I recently encountered an elusive bug, which eventually I tracked down to the fact that environment variables are not replaced in a certain string even though it is set by calling os.path.expandvars(original string).
Turns out, the problem is that expandvars() doesn’t expand variables who are enclosed within a string literal. I couldn’t find it documented anywhere but facts are, this is the case.
>>> import os
>>> os.environ['VAR1'] = 'Value1'
>>> s1 = "this is '%VAR1%'"
"this is '%VAR1%'"
>>> s2 = "this is %VAR1%"
'this is Value1'
It may be a good idea in some cases, but for me it was quite an annoyance.
So, how to overcome this?
Here’s a short explanation how to execute python unit tests during VSTS/TFS builds, without the need of plug-ins. The basic idea is to create a JUnit XML from your test results, and then have it published to the TFS build dashboard.
First, on the relevant build agent(s), install the pytest module. You can use the following command, or your favorite CM tool.
python -m pip install pytest
Next, edit your build definition in TFS, and add two build steps: one (Batch Script) for running py.test to generate a junit XML, and one (Publish Test Results) for publishing the xml to the test results page.
The full command line to run the tests is as follows (in this example, the unittest code is in test_MyApp.py):
python -m py.test --junitxml test-results.xml test_MyApp.py
Here is a sample build definition which includes only those two steps:
Batch Script Settings
Finally, queue the build, and you will able to see the test results in the build page:
InstallShield users may have noticed that, in all the ‘select folder’ type dialogs, there is no ‘Create New Folder’ button. If the user wants to create one, he can only do it from Windows itself, or (in some dialogs) type it as text. This is because all these dialogs call the SelectDir() function when clicking Browse.
This is of course very inconvenient, I saw several uses complain about it, but the situation remains.
I came up with a solution, inspired by this KB Article (how to browse for files in InstallScript). Basically I created my own version of AskDestPath() dialog, and modified the behavior so when clicking Browse it will call a custom function i wrote, based on Windows API SHBrowseForFolder().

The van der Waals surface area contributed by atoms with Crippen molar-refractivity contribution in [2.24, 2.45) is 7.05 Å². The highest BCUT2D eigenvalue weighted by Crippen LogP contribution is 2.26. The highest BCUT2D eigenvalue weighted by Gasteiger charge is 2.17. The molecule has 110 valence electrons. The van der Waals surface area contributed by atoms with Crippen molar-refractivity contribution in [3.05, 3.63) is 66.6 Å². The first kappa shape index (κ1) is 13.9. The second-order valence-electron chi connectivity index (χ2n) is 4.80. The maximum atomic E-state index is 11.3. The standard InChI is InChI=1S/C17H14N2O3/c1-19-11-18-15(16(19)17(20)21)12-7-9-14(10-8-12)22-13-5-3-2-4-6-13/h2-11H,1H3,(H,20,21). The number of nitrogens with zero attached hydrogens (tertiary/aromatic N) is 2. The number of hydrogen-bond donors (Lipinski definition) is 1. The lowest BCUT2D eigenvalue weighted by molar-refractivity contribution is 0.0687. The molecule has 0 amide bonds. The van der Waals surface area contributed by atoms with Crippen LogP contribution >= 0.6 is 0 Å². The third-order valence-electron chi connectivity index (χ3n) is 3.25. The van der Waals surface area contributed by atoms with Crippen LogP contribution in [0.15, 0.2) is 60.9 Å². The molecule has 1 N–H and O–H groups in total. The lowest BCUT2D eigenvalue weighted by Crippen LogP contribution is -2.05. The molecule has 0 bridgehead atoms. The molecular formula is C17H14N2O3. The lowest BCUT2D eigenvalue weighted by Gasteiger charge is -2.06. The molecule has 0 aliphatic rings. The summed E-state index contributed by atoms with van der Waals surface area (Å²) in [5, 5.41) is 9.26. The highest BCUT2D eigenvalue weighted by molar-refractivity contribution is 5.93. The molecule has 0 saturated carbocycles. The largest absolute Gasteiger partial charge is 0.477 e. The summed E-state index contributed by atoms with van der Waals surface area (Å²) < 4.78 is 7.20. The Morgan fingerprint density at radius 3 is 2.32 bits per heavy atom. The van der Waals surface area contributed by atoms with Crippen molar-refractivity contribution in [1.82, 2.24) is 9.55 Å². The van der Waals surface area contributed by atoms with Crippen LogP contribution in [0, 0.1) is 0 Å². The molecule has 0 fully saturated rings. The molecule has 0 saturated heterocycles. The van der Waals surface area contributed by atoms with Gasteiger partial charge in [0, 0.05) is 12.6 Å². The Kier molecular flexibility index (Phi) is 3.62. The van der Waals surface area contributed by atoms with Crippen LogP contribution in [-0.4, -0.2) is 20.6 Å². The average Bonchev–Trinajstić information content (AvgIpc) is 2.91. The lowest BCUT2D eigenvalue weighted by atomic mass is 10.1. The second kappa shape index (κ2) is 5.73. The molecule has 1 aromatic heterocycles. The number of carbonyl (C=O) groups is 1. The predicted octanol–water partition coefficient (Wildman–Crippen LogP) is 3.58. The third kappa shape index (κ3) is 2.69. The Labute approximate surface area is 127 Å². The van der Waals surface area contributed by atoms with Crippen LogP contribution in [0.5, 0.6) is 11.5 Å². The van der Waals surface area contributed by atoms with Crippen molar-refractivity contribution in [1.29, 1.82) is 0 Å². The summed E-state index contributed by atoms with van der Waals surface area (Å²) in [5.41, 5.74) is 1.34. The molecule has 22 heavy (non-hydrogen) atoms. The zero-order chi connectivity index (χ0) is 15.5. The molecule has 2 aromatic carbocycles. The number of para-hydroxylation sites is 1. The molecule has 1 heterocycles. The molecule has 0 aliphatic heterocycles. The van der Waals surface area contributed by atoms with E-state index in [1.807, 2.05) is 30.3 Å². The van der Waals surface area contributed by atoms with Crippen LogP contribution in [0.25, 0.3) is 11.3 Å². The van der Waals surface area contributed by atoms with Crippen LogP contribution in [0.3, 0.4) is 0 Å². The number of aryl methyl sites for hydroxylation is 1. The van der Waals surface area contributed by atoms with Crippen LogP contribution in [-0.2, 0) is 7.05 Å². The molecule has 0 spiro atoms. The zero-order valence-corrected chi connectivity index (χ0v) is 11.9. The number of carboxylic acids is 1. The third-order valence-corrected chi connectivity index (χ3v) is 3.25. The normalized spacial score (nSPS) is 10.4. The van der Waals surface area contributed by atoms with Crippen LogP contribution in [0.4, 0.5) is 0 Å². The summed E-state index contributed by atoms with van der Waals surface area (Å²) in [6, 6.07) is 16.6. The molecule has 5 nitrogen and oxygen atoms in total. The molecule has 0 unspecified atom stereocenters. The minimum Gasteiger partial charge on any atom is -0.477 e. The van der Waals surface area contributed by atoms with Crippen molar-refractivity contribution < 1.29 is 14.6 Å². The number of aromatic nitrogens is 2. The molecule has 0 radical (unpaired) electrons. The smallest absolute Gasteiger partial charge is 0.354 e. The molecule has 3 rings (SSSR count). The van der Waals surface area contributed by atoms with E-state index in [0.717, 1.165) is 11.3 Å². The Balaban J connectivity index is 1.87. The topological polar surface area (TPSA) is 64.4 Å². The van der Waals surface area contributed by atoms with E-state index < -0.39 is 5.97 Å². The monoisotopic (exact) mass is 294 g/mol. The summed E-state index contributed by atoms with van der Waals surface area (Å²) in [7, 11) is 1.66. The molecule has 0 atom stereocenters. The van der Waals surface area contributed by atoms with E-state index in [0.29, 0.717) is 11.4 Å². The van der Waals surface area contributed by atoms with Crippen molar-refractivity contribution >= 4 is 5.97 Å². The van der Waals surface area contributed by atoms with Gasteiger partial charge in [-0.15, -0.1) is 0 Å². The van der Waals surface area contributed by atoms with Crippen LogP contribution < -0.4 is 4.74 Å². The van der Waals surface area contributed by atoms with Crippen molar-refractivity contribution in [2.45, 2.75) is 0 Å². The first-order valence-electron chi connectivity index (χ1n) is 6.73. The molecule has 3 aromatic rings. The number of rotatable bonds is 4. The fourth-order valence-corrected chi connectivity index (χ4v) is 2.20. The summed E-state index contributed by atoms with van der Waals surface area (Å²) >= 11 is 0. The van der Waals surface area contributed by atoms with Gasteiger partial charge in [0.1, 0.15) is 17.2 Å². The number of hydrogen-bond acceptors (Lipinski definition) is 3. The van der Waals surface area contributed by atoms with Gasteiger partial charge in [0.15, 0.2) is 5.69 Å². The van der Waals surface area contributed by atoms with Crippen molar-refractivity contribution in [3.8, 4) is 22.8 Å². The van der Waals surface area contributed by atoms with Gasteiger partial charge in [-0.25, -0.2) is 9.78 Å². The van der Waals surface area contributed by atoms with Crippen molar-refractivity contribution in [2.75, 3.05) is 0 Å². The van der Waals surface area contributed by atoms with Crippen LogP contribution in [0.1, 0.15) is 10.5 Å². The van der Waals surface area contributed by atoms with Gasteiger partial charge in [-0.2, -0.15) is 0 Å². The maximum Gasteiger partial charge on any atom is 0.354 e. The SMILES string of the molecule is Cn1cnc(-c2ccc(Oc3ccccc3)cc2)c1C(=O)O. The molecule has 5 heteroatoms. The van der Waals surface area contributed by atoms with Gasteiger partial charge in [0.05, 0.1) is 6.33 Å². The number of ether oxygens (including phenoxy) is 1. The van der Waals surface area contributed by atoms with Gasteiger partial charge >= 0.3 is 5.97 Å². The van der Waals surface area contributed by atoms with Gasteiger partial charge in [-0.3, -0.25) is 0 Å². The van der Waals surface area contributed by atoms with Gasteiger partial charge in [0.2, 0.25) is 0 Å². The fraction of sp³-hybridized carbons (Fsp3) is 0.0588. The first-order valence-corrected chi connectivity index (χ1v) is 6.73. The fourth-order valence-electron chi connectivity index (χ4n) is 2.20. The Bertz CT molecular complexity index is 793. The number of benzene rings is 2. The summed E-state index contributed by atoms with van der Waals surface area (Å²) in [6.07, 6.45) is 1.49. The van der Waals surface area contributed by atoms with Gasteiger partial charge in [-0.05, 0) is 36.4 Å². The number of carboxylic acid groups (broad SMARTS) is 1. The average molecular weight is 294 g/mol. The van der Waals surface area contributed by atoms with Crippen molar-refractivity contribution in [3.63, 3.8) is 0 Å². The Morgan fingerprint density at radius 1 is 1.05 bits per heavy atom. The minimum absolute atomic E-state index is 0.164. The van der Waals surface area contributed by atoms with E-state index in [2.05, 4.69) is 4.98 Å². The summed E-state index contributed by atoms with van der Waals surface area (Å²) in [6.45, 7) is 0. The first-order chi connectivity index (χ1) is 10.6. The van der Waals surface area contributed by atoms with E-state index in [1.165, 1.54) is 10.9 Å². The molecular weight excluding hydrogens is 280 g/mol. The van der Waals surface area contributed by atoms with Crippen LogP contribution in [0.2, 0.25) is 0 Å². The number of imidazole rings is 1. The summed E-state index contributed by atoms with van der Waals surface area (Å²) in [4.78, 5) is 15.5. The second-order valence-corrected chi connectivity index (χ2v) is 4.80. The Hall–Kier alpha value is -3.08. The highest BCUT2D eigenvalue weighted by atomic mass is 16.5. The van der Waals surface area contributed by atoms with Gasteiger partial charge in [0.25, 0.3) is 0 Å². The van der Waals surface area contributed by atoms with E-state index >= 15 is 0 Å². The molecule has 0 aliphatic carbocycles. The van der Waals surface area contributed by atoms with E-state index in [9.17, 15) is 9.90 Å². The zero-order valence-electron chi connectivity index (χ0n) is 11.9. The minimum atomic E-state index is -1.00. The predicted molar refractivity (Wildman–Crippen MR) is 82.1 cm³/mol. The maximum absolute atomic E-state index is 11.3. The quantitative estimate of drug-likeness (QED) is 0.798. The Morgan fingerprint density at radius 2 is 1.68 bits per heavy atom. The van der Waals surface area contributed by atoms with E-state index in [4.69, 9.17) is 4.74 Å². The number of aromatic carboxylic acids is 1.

You can find the custom function on my GitHub here.
The only issue I have is that I cannot set the initial folder. This is a known drawback of this specific API function, and there is a known C++ workaround – but it cannot apply to InstallShield since it does not support pointers to functions (it crashes if you try).
Our ClearCase repository make heavy use of ClearCase symbolic links. We began an initiative to get rid of them, since they cause lots of problems – from snapshot view size, to tools not supporting them (e.g. WebPack), and Git migration efforts. See also my previous post on this matter.
The first step, of course, is to find all of them. One may think that cleartool find command will provide this functionality, but it’s lackcing. So we came up with this simple command-line:
cleartool ls -l -r <folder> | findstr /C:"symbolic link"
Folder must be a VOB, or a folder inside a VOB. To iterate on all VOBs, you can run:
for /d %i in (<view root>\*) do @cleartool ls -l -r %i | findstr /C:"symbolic link"
Now, we just need to figure out what to do with all of them…
Recently I had a situation when I needed the ability to take a list of strings and eliminate duplicates.
Now, in all modern languages, this is a built-in capability or data structure – set() in Python, Distinct() in C#, etc.
But InstallScript is too basic for that. Since we need dynamic arrays, all we have to work with is the LIST object. So, after some trial and error, I came up with this piece of code, which is quite efficient; the only downside is that the order of items is not kept – but in my case it didn’t matter.
Today I attended an event, organized by ManageWare, titled “Bridging the Gap Between Dev & Ops”, focusing on Atlassian’s tools suite. JIRA is a very popular tool here in Israel, so the main theme of the event was to showcase how productivity and collaboration can be increased when integrating JIRA with other tools.
There were quite a few presentation (detailed at the end of the post) on various DevOps-oriented subjects, such as CI/CD pipelines, monitoring and reporting. Nothing revolutionary, but it was nice to see how a good integration between various tools (not just Atlassian ones…) can really make things flow faster and help focus on generating value for the business.
I only wish some of the sessions were longer, there was a lot more to see; unfortunately, due to time constraints, most presenters had to rush through their materials.
And finally we had some fresh Pizza and ice-cold beer 🙂
Today I attended a pleasant meetup arranged by ALMtoolbox, discussing GitLab.
The meetup started with a diverse and tasty breakfast:)